HMCS Sussexvale (K683)
|Namesake:||Sussex, New Brunswick|
|Operator:||Royal Canadian Navy|
|Ordered:||1 February 1943|
|Builder:||Davie Shipbuilding and Repairing Co. Ltd., Lauzon, Quebec|
|Laid down:||15 November 1943|
|Launched:||12 July 1944|
|Commissioned:||29 November 1944|
|Decommissioned:||16 November 1945|
|Identification:||pennant number: K 683|
|Recommissioned:||8 August 1955|
|Decommissioned:||30 November 1966|
|Identification:||pennant number: FFE 313|
|Class & type:||River-class frigate|
|Displacement:||1,445 long tons (1,468 t; 1,618 short tons)
2,110 long tons (2,140 t; 2,360 short tons) (deep load)
|Length:||283 ft (86.26 m) p/p
301.25 ft (91.82 m)o/a
|Beam:||36.5 ft (11.13 m)|
|Draught:||9 ft (2.74 m); 13 ft (3.96 m) (deep load)|
|Propulsion:||2 x Admiralty 3-drum boilers, 2 shafts, reciprocating vertical triple expansion, 5,500 ihp (4,100 kW)|
|Speed:||20 knots (37.0 km/h)
20.5 knots (38.0 km/h) (turbine ships)
|Range:||646 long tons (656 t; 724 short tons) oil fuel; 7,500 nautical miles (13,890 km) at 15 knots (27.8 km/h)|
HMCS Sussexvale was a River-class frigate that served with the Royal Canadian Navy during the Second World War. She served primarily as a convoy escort in the Battle of the Atlantic. She was named for Sussex, New Brunswick. Her name was altered to prevent confusion with other Allied warships named Sussex. After the war she was converted to a Prestonian-class frigate and served until 1966. She was the last frigate launched by the Royal Canadian Navy during the Second World War.
Sussexvale was ordered as Valdorian on 1 February 1943 as part of the 1943–1944 River-class building program. She was laid down on 15 November 1943 by Davie Shipbuilding and Repairing Co. Ltd. at Lauzon, Quebec and launched 12 July 1944. At some point during 1944, her name was changed to Sussexvale. She was commissioned into the Royal Canadian Navy on 29 November 1944 at Quebec City.
The River-class frigate was designed by William Reed of Smith's Dock Company of South Bank-on-Tees. Originally called a "twin-screw corvette", its purpose was to improve on the convoy escort classes in service with the Royal Navy at the time, including the Flower-class corvette. The first orders were placed by the Royal Navy in 1940 and the vessels were named for rivers in the United Kingdom, giving name to the class. In Canada they were named for towns and cities though they kept the same designation. The name "frigate" was suggested by Vice-Admiral Percy Nelles of the Royal Canadian Navy and was adopted later that year.
Improvements over the corvette design included improved accommodation which was markedly better. The twin engines gave only three more knots of speed but extended the range of the ship to nearly double that of a corvette at 7,200 nautical miles (13,300 km) at 12 knots. Among other lessons applied to the design was an armament package better designed to combat U-boats including a twin 4-inch mount forward and 12-pounder aft. 15 Canadian frigates were initially fitted with a single 4-inch gun forward but with the exception of HMCS Valleyfield, they were all eventually upgraded to the double mount. For underwater targets, the River-class frigate was equipped with a Hedgehog anti-submarine mortar and depth charge rails aft and four side-mounted throwers.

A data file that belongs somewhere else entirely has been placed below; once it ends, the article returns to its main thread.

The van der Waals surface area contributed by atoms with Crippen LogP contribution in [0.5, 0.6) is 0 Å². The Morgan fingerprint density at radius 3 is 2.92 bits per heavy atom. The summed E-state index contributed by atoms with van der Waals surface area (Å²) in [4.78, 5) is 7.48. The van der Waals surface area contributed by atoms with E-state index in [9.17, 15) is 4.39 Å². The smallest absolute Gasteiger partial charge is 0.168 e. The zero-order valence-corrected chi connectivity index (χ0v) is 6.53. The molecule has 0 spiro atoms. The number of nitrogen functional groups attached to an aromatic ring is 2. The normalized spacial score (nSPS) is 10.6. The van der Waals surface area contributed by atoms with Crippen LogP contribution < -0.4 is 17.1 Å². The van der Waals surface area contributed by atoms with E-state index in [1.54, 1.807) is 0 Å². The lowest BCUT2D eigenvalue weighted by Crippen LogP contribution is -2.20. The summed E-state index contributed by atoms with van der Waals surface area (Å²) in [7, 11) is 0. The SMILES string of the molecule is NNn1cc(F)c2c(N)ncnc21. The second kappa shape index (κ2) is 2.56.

River-class frigates were the first Royal Canadian Navy warships to carry the 147B Sword horizontal fan echo sonar transmitter in addition to the irregular ASDIC. This allowed the ship to maintain contact with targets even while firing unless a target was struck. Improved radar and direction-finding equipment improved the RCN's ability to find and track enemy submarines over the previous classes.
Canada originally ordered the construction of 33 frigates in October 1941. The design was too big for the shipyards on the Great Lakes so all the frigates built in Canada were built in dockyards along the west coast or along the St. Lawrence River. In all Canada ordered the construction of 60 frigates including ten for the Royal Navy that transferred two to the United States Navy.
After working up at Bermuda in January 1945, Sussexvale was assigned to escort group EG 28. She joined the group in Londonderry in March and spent the rest of the war in Europe patrolling the waters around the United Kingdom. In May 1945, she returned to Canada to undergo a tropicalization refit in preparation for service in the southern Pacific Ocean. This meant adding refrigeration and water-cooling capabilities and changing the camouflage. The refit was performed at Shelburne but was never finished, having been cancelled due to the surrender of Japan. She was paid off on 16 November 1945 at Sydney, Nova Scotia and placed in reserve at Shelburne.
Sussexvale was sold to Marine Industries Ltd. after the war. However with the increasing Soviet submarine threat, the Royal Canadian Navy sought to augment its anti-submarine forces. Sussexvale was reacquired and converted into a Prestonian-class frigate. This meant a flush-decked appearance aft, with a larger bridge and taller funnel. Her hull forward was strengthened against ice and the quarterdeck was enclosed to contain two Squid anti-submarine mortars. She emerged from her conversion and was recommissioned on 18 March 1955 with the new pennant number 313.
Sussexvale served with the Fourth Escort Squadron after commissioning. She served as a training ship, having a deckhouse fitted midships to provide classrooms and mess facilities for officer cadets undergoing sea training. This deckhouse did not affect her combat capabilities. She remained in this role until being paid off 30 November 1966. She was sold to Kennedy & Mitsui of Vancouver for breaking up in Japan in 1967.
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